He is survived by his wife and 2-year-old son.

Devider. black

Samuel S Hicks

Samuel S. Hicks
1974 - 2008

Special Agent Samuel S. Hicks was killed on November 19, 2008, while executing a federal arrest warrant associated with the takedown of a violent drug trafficking organization near Pittsburgh, Pennsylvania. Upon entering the subject’s house to make the arrest, Special Agent Hicks was shot and killed; the subject was subsequently taken into custody. The planned arrest was the culmination of a year-long investigation involving multiple federal, state, and local law enforcement agencies. Watch a video on Agent Hicks’ name being added to the National Law Enforcement Officers Memorial and read the Director's remarks at a funeral service for Special Agent Hicks.

Devider. black

This is the UNOFFICIAL History Site of the Baltimore Police Department. It depicts the history of the department as was originally conceived of, and told by Retired Officer, William M. Hackley. Sadly Officer Hackley passed away on 15 March 2012 leaving his site to Ret. Det. Kenny Driscoll. It took a month or so to take full responsibility for the site and its content. The thoughts and use of certain items, terms, sounds, and implications are not necessarily those that would be agreed upon by the Baltimore Police Department, as an official Governmental Agency. Likewise, we do not seek their permission or approval to post the things we post, and as such, nothing in these pages should be held against them.

The intent of this site is more than just to tell our history, to have everyone remember our Injured, and Fallen Heroes, those who in the performance of their duties were called upon to make the Ultimate Sacrifice.

So as you surf these pages, you will see the Baltimore Police Department from its infancy, showing the crude methods of policing in the 1700's, through to the 1800's and become the modern highly efficient department that it has become today.

Enjoy the site for what it is, a rendition of the proud history of one of this country’s finest Police Departments, one for which those of us who have worked it, are proud of, and honored to have served. The many men and women that still proudly serve, and those that someday will serve.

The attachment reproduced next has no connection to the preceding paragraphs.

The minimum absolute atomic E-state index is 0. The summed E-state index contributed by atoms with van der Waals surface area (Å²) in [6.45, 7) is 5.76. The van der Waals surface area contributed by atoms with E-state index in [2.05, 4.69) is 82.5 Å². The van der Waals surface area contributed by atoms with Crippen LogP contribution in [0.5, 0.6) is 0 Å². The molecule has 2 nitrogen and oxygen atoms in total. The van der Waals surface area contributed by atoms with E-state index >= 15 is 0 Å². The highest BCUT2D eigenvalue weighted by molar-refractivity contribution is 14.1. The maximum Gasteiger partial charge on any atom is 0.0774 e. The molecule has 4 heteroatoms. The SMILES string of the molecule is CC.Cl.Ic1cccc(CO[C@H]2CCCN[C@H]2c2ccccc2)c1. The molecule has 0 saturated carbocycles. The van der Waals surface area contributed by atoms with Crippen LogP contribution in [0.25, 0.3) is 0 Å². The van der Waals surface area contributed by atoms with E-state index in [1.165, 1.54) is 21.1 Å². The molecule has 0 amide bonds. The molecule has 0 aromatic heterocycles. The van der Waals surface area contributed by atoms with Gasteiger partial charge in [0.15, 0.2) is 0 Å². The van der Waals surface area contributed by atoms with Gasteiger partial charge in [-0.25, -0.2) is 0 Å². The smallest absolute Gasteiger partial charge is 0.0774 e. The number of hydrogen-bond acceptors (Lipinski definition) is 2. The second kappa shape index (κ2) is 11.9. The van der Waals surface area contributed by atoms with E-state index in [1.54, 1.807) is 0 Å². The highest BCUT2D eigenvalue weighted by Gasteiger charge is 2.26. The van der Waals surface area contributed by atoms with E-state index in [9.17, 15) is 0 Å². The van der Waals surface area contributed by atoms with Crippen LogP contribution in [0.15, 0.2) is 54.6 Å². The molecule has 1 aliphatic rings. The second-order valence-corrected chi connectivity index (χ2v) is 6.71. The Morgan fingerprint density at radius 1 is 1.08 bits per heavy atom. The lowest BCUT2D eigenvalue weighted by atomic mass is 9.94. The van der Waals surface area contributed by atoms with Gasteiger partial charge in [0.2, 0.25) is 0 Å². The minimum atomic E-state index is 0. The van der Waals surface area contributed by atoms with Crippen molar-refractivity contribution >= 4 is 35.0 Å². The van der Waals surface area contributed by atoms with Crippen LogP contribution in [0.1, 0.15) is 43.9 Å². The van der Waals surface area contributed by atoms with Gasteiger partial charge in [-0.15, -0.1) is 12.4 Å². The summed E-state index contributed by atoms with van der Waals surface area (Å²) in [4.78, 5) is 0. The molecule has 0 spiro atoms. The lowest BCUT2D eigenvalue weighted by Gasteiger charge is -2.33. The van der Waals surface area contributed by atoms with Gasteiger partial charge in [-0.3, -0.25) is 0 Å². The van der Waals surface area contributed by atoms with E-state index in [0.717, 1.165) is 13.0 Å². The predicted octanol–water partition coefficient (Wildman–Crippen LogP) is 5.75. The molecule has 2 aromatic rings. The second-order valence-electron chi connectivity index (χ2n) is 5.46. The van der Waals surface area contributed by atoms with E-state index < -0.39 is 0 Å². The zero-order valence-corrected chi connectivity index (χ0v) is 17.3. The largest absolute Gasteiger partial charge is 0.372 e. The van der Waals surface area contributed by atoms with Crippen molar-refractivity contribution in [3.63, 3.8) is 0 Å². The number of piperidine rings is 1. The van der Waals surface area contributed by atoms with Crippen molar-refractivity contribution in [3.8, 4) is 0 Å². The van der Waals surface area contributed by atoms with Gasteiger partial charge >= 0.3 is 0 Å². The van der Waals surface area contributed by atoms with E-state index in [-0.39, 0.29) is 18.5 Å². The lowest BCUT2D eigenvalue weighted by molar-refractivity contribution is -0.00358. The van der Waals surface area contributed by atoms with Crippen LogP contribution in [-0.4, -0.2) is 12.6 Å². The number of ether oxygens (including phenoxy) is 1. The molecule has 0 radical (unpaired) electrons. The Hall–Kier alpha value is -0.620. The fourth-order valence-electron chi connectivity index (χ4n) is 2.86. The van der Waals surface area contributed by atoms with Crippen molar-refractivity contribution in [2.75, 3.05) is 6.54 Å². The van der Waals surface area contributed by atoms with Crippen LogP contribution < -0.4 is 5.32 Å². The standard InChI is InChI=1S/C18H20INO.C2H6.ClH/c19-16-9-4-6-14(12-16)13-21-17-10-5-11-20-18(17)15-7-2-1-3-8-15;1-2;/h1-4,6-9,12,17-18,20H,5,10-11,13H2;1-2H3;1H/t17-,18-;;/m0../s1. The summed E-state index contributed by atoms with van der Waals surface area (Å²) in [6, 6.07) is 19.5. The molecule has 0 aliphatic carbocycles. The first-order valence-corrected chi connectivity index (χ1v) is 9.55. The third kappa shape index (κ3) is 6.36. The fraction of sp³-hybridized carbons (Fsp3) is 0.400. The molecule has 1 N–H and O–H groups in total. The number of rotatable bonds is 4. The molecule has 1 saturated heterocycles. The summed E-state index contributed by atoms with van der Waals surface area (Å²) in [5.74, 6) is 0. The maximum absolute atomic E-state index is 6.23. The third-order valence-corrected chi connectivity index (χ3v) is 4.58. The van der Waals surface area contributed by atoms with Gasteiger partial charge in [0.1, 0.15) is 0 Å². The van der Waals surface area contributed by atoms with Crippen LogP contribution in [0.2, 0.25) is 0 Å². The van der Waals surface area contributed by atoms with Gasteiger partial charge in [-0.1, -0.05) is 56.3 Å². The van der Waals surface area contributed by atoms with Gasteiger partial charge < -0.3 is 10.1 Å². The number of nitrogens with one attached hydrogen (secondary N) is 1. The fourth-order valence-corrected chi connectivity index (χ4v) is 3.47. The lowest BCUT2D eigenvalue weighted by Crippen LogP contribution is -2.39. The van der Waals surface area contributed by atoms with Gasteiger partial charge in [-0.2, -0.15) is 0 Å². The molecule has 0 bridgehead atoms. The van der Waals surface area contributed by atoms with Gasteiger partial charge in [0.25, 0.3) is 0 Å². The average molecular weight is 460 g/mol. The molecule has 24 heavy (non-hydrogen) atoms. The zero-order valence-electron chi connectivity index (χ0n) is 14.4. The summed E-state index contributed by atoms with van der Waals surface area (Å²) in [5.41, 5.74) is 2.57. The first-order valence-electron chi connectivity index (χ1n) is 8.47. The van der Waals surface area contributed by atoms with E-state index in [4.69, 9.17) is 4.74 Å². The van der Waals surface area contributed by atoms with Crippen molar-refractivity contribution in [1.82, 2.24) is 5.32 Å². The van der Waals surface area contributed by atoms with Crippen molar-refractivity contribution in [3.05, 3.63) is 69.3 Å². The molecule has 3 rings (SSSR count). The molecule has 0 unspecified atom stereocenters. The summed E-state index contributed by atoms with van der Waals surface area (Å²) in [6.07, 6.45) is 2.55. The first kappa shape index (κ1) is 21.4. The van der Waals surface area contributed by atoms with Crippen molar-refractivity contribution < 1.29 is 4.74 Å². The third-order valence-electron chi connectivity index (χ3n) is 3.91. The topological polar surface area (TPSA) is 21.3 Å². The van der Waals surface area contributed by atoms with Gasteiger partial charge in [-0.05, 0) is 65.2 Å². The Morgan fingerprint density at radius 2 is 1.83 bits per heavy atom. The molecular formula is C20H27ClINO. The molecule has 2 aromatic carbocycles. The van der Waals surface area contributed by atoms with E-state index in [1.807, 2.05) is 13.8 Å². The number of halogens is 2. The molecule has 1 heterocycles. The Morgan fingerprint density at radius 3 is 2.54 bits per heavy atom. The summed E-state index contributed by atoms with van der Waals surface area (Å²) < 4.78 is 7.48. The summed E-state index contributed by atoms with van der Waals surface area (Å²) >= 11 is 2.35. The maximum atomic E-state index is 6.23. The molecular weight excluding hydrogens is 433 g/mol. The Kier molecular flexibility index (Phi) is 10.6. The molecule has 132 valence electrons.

Devider. black

More details

NameDescription
End of Watch 19 November 2009
City, St. Indiana Township, Pennsylvania
Panel Number 1
Cause of Death Gunfire
Weapon - Handgun

1 black devider 800 8 72

POLICE INFORMATION

Copies of: Your Baltimore Police Department Class Photo, Pictures of our Officers, Vehicles, Equipment, Newspaper Articles relating to our department and or officers, Old Departmental Newsletters, Lookouts, Wanted Posters, and or Brochures. Information on Deceased Officers and anything that may help Preserve the History and Proud Traditions of this agency. Please contact Retired Detective Kenny Driscoll.

This email address is being protected from spambots. You need JavaScript enabled to view it. 

Devider color with motto

NOTICE

How to Dispose of Old Police Items

Please contact Det. Ret. Kenny Driscoll if you have any pictures of you or your family members and wish them remembered here on this tribute site to Honor the fine men and women who have served with Honor and Distinction at the Baltimore Police Department.

Anyone with information, photographs, memorabilia, or other "Baltimore City Police" items can contact Ret. Det. Kenny Driscoll at This email address is being protected from spambots. You need JavaScript enabled to view it. follow us on Twitter @BaltoPoliceHist or like us on Facebook or mail pics to 8138 Dundalk Ave. Baltimore Md. 21222

 

Copyright © 2002 Baltimore City Police History - Ret Det Kenny Driscoll 

Read 3497 times Last modified on Sunday, 25 October 2020 16:15
Baltimore Police Historical Society

Baltimore Police Historical Society put the articles found on this site together using research from old newspapers, old books, old photographs, and old artifacts. We rely more heavily on information written at or near the time of the incidents or events that we are researching. We do not put too much weight on the more recently written historic information, or information that has been written with a biased opinion, or agenda. We will not tell our readers what to think about our past, as much as we will tell a story as it was written with the hopes of our readers forming their own opinions. We tell a story about what happened, and not why it happened. That said, ever so often we might come across a story that to us is so exciting we might express that enthusiasm in our writings. We hope the reader will still form an opinion of their own based on the information written at the time, and not information more recently written that has a so-called "filtered past" that has been twisted and pulled in the direction of a storyteller's personal agenda.